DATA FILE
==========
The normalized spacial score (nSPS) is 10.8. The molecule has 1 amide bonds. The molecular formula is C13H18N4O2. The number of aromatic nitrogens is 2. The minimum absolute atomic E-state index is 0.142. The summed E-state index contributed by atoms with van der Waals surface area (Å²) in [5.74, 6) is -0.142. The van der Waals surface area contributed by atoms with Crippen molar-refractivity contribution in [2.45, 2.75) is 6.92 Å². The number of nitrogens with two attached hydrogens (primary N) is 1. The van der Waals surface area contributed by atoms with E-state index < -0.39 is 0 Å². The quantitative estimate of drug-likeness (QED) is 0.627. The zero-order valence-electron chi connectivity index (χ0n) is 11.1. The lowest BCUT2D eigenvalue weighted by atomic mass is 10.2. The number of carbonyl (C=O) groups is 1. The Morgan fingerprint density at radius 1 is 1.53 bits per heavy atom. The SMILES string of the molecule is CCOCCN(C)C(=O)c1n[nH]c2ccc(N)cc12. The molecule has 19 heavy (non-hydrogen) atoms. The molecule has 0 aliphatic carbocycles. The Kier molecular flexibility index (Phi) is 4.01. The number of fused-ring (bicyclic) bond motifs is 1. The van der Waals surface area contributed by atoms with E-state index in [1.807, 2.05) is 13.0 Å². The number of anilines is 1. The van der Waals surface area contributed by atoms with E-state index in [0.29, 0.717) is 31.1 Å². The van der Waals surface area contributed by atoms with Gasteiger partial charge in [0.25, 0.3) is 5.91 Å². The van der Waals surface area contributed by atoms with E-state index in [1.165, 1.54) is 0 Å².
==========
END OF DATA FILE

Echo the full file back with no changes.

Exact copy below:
The normalized spacial score (nSPS) is 10.8. The molecule has 1 amide bonds. The molecular formula is C13H18N4O2. The number of aromatic nitrogens is 2. The minimum absolute atomic E-state index is 0.142. The summed E-state index contributed by atoms with van der Waals surface area (Å²) in [5.74, 6) is -0.142. The van der Waals surface area contributed by atoms with Crippen molar-refractivity contribution in [2.45, 2.75) is 6.92 Å². The number of nitrogens with two attached hydrogens (primary N) is 1. The van der Waals surface area contributed by atoms with E-state index < -0.39 is 0 Å². The quantitative estimate of drug-likeness (QED) is 0.627. The zero-order valence-electron chi connectivity index (χ0n) is 11.1. The lowest BCUT2D eigenvalue weighted by atomic mass is 10.2. The number of carbonyl (C=O) groups is 1. The Morgan fingerprint density at radius 1 is 1.53 bits per heavy atom. The SMILES string of the molecule is CCOCCN(C)C(=O)c1n[nH]c2ccc(N)cc12. The molecule has 19 heavy (non-hydrogen) atoms. The molecule has 0 aliphatic carbocycles. The Kier molecular flexibility index (Phi) is 4.01. The number of fused-ring (bicyclic) bond motifs is 1. The van der Waals surface area contributed by atoms with E-state index in [1.807, 2.05) is 13.0 Å². The number of anilines is 1. The van der Waals surface area contributed by atoms with E-state index in [0.29, 0.717) is 31.1 Å². The van der Waals surface area contributed by atoms with Gasteiger partial charge in [0.25, 0.3) is 5.91 Å². The van der Waals surface area contributed by atoms with E-state index in [1.165, 1.54) is 0 Å².